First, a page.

Coordination: Sofía Zaragocín (Universidad de Cuenca), Melissa Moreano y Soledad Álvarez Velasco (Kings College London)

Papers submission period: from May 15th until September 4th, 2017

Publication date: May 2018

Papers reception: Through the online platform of Íconos, journal of FLACSO Ecuador,


Critical geography, a branch of human geography, emerged in the Anglophone world in the late 1960s, seeking to analyze how conflicts of power in capitalism reconfigured space. It has since emphasized that spatial differences between geographic regions cannot be understood as natural orders but as product of unequal power relations. Space is then assumed as socially produced and profoundly political, as a social construct that involves decoding social relations that produce and reproduce it. The production of space critique has been key in discerning that unequal geographical development affects political relations at multiple scales. As such, critical geography embeds a commitment to critical social theory (post-colonialism, feminism, marxism, queer theory); adopting a researcher’s subjective positioning for the purpose of unveiling the mechanisms of power and inequity; and a progressive praxis committed to social change.

In Latin America, critical geography has been mainly developed by the Brazilian Geography intellectual tradition, established in response to positivist physical geography, which as elsewhere, had been at the service of the consolidation of nation-states. The "new geography", or Brazilian critical geography, in constant dialogue with the social movements concerned with territorial disputes, provoked a multi-dimensional and multi-scalar analysis defying the hegemony of the State as the unique producer of territory. In contrast, the new geography of the Brazilian tradition defines territory as the dimension of space, appropriated by different subjects and/or social groups through the embedding of symbolic relationships as well as material / functional relationships on space.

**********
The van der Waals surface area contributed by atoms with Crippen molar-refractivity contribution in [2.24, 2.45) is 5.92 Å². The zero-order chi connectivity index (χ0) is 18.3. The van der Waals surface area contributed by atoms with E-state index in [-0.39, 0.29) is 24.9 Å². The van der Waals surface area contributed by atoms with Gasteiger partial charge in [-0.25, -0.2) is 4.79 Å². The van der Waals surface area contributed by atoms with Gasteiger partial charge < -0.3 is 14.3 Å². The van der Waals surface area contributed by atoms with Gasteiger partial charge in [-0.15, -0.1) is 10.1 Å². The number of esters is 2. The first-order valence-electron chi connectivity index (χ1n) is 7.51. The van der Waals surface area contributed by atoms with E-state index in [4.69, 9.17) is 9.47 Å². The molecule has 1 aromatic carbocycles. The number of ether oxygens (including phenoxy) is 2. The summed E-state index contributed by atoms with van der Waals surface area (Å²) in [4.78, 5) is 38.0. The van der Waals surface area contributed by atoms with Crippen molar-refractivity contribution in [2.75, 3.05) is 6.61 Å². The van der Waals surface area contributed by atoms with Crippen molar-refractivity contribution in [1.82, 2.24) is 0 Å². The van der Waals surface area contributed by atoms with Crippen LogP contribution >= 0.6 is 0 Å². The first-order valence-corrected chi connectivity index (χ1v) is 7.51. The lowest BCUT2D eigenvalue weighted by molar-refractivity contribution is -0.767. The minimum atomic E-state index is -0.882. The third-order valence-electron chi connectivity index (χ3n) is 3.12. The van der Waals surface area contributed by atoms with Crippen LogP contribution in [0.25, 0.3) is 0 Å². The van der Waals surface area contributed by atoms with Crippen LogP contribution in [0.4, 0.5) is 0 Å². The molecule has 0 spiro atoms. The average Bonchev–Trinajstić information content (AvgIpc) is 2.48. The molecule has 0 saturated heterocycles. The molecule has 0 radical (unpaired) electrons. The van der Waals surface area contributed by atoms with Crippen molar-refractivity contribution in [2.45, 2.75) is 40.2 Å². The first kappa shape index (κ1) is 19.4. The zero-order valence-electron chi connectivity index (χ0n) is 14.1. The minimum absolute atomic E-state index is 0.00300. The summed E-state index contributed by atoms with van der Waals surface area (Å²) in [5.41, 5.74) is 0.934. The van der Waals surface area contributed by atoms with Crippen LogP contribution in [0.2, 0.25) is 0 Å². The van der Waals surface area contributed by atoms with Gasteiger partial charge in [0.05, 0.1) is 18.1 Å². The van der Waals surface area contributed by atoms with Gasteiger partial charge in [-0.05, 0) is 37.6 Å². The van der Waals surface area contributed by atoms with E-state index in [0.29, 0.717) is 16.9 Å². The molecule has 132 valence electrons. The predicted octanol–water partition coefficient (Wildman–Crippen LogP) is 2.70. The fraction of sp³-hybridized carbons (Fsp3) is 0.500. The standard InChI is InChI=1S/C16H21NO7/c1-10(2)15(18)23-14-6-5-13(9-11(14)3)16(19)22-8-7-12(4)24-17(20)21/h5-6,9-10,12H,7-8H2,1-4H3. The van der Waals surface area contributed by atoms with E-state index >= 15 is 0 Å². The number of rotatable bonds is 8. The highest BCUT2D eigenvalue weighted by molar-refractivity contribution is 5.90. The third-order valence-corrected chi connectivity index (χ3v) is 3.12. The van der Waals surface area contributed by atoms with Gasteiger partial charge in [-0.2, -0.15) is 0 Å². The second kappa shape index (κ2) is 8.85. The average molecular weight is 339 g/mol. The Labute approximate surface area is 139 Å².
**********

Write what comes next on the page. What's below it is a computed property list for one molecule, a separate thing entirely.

In Latin American, recent critical human geography analysis have emerged. Marxist geographies have analyzed uneven geographical development and the production of space from historical-geographical materialism and territorial autonomy. Meanwhile, postcolonial and indigenous geographies are challenging political processes that are mapping out difference such as plurinationalism. It is within this context, that we seek to provoke and make visible the production, articulation and reproduction of space in Latin America.

This dossier seeks to highlight the relevance of critical geography for Latin America, while updating the field from empirical studies that emphasize social cartography, ethnographies and other spatial methodologies that reveal unequal power structures that are both spatially sustained and reproduced. This dossier seeks research based on empirical evidence on the following topics:

• Critical geography and colonial frameworks (indigenous, postcolonial, decolonial geographies).

• Geographies of Inequality, Mobility and Global Border Regime

• Critical geography, territorial conceptualization and/or political ecology.

• Feminist, Queer, and Sexuality geographies.

• Geographies of Migration (translocal – transnational).

Contributions will be accepted in Spanish, English and Portuguese, however selected papers will only be published in Spanish. The journal will clarify doubts until the beginning of the submission period.

The articles submitted must conform to the journal’s peer review rules, editorial policies and publication norms (available at

ISSN: 1390-8065